Targum MS Valmadonna 1 in the Museum of the Bible

There is much debate about the Museum of the Bible, their exhibits and the provenance of some artifacts. One manuscript whose provenance is not in doubt is the Targum MS Valmadonna 1, this was purchased the Green Foundation at Sotheby’s on December 22, 2015 and was gifted to the MOTB. It is the MS I have used for much of my research and I see they now have a nice page up about the MS with a lovely picture. The only images I have seen heretofore are practically photocopies. I will be reaching out to the Museum about access to the MS and to learn if they have plans for photographing it. One of their curators actually reached out to me and I am placing an order for the images of all of the Megilloth and permission to post them on Targuman.org and Targum.info. They also mentioned that they expect more images of the MS to go online at their site shortly. Details from their site:

Description:

Codex Valmadonna I—a Humash or liturgical Torah—remains the only extant Hebrew manuscript dated to medieval England. Although Deuteronomy, Job, and other sections do not survive, Codex Valmadonna I contains rare biblical texts, including Targum Sheni and Targum Ruth. The original scribe wrote on the final page (482): “Finished the Hebrew Humash, Targum, Haftorot, Hamesh Megillot and Job on the 15 Tammuz 4949 (July 9, 1189).” This date places Valmadonna I at the heart of Jewish persecution in England (1189–1190), an era of anti-Jewish fervor that culminated in the Third Crusade. Codex Valmadonna I offers a rare glimpse into medieval Jewish culture in England.

Codex Valmadonna 1 of Leviticus chapter 11, photo from the Museum of the Bible website.

Provenance:

Created by July 9, 1189 in England. [1] Acquired by Solomon ben Azriel before it was purchased June 21, 1452, by Senior ben Joseph. Acquired by 1571 by David ben Isaac ben Menahem. [2] Acquired by 1851/2 by Rabbi Isaac Dov (Seligmann Baer) Bamberger of Würzburg; [3] By descent to Rabbi Moses Loeb Bamberger of Bad Kissingen, who died in 1899; [4][5] Purchased between 1906 and 1932 by David Solomon Sassoon; By descent to his son Solomon David Sassoon; Purchased at auction on November 21, 1978 by the Valmadonna Trust Library (Jack V. Lunzer); [6] Purchased at auction on December 22, 2015, by Green Collection, Oklahoma City, Oklahoma;[7] Donated in 2017 to National Christian Foundation (later The Signatry) under the curatorial care of Museum of the Bible, Washington, DC.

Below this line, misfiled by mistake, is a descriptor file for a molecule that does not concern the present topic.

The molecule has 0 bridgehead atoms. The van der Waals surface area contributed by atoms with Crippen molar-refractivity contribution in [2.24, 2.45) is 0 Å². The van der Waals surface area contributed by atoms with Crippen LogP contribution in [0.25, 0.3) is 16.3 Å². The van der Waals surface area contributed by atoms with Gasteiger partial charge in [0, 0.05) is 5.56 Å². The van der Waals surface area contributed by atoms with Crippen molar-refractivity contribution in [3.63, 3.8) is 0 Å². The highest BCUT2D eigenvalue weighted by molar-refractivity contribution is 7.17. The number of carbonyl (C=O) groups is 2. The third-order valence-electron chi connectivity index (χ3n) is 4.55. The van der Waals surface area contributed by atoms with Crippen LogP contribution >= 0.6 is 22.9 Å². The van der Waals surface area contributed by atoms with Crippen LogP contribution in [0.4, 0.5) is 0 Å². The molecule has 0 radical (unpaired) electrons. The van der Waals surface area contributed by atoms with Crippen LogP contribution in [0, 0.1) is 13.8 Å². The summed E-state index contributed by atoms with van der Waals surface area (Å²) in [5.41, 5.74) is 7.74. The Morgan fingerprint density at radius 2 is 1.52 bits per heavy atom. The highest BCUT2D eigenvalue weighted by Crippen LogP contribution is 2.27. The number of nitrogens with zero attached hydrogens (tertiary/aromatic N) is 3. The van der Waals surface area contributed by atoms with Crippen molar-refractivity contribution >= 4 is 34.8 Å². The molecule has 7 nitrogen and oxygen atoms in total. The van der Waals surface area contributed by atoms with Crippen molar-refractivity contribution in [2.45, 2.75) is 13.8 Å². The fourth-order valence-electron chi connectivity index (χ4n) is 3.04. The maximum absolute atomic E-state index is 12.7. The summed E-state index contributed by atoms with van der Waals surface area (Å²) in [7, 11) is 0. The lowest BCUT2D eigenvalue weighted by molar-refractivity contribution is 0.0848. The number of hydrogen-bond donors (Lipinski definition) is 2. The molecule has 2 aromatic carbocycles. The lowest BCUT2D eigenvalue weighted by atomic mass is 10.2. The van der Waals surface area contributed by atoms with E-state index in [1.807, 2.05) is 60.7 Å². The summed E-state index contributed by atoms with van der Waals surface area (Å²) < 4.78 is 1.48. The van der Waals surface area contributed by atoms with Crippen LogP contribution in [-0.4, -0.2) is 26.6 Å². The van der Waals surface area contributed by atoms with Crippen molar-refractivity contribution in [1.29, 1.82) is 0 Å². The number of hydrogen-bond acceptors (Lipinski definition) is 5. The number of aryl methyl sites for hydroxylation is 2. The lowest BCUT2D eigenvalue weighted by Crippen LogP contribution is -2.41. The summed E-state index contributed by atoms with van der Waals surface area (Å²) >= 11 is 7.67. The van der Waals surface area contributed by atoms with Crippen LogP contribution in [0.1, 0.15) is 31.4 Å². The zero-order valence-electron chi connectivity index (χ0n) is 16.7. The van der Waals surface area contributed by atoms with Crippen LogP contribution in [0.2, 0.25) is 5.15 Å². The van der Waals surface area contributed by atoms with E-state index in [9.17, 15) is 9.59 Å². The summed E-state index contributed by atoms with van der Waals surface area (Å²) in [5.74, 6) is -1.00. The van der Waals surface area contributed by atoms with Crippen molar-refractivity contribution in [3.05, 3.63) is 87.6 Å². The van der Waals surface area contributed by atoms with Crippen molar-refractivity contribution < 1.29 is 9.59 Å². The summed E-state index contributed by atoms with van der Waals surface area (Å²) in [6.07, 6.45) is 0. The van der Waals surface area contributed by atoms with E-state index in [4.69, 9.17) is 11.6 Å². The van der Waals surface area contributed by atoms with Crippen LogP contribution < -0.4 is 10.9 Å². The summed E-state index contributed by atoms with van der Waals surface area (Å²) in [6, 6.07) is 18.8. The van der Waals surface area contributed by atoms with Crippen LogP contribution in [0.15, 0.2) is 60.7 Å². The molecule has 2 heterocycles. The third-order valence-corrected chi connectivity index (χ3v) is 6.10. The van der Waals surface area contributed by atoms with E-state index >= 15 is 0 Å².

Notes: [1] As a dated manuscript, Codex Valmadonna I is also found on SfarData.nli.org. [2] In a separate note, David ben Isaac ben Menahem recorded his father’s death, March 5,1571. David ben Isaac of Fulda note, 1573/4. [3] Handwritten note within manuscript listing Rabbi Isaac Dov as an owner. [4] The name Zanwil ben Samuel is written on the final page without a date. [5] In a private letter addressed to a descendant of Moses Loeb Bamberger, Dr. Adalbert Merx discussed the present manuscript and calls it “Codex Kissingensis.” The letter was written in German while in Venice, Italy, on October 11, 1906. The letter suggests the Bamberger family was looking for a scholar to assist in its sale, as seen in this quote from Dr. Merx: “Concerning the monetary value of such a manuscript, I am unfortunately not at liberty to disclose to you an opinion. I stand quite far outside the manuscript world, whose prices often really only express a collector’s value.” [6] Purchased at Sotheby’s Zurich on November 21, 1978, Lot 9. Roger Powell conserved and rebound the manuscript to its present form in 1979–1980 and examined by Malachi Beit-Arie. On September 23, 1980, Malachi Beit-Arie informed Jack V. Lunzer that Codex Valmadonna I was written in medieval England (not Germany), stating: “you have in your possession the only (dated) Hebrew manuscript, the English provenance of which is provable. Lucky you, but thanks to me . . .” [7] Purchased at Sotheby’s New York on December 22, 2015, Lot 7.

 

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